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In recent years, the California workers’ compensation system has been encumbered by rising costs and high utilization of medical care. To address these concerns, the California legislature passed a series of initiatives that call for the use of evidence-based medical-treatment guidelines concerning, at a minimum, the frequency, duration, intensity, and appropriateness of all treatment procedures and modalities commonly performed in workers’ compensation cases. The American College of Occupational and Environmental Medicine (ACOEM) guidelines were adopted as presumptively correct until alternative plans could be evaluated and a decision made about which guidelines to adopt for the long term. This report presents an evaluation of the medical guidelines that might be used to determine the appropriateness of care provided California’s injured workers. The study identified 72 guidelines for work-related injuries, which were then screened using multiple criteria. Five comprehensive guideline sets were found to satisfy the requirements of the legislation and the preferences of the state. A comparative evaluation was made of both the technical quality and clinical content of the selected guidelines. Based on the results of the evaluation, recommendations are presented for actions the state might take in the short term, the intermediate term, and the longer term.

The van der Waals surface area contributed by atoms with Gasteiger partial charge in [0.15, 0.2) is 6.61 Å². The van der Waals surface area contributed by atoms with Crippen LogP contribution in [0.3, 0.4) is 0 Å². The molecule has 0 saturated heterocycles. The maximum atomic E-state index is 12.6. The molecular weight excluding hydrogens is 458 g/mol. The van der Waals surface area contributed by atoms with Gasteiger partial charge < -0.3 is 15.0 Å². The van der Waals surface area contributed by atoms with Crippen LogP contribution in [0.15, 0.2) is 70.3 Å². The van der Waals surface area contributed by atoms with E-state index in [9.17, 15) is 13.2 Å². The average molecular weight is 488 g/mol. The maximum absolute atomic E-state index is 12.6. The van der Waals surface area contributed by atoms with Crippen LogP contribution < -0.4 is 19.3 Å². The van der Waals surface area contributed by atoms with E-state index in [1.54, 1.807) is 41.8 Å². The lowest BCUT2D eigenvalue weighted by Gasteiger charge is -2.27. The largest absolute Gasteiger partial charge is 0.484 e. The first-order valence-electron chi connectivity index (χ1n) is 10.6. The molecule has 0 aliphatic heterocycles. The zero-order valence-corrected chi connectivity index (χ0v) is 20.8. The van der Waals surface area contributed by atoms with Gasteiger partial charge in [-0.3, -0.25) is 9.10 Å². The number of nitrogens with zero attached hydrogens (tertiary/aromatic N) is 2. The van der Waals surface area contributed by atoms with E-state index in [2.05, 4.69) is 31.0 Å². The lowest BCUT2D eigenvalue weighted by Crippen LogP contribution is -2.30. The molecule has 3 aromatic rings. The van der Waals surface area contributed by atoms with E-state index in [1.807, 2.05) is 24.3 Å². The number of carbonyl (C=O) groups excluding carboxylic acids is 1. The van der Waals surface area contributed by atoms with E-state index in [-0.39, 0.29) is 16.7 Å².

The research described in this report was conducted by the RAND Institute for Civil Justice and RAND Health, units of the RAND Corporation. This research was sponsored by the Commission on Health and Safety and Workers’ Compensation and the Division of Workers’ Compensation, California Department of Industrial Relations.

This report is part of the RAND monograph series. RAND monographs present major research findings that address the challenges facing the public and private sectors. All RAND monographs undergo rigorous peer review to ensure high standards for research quality and objectivity.

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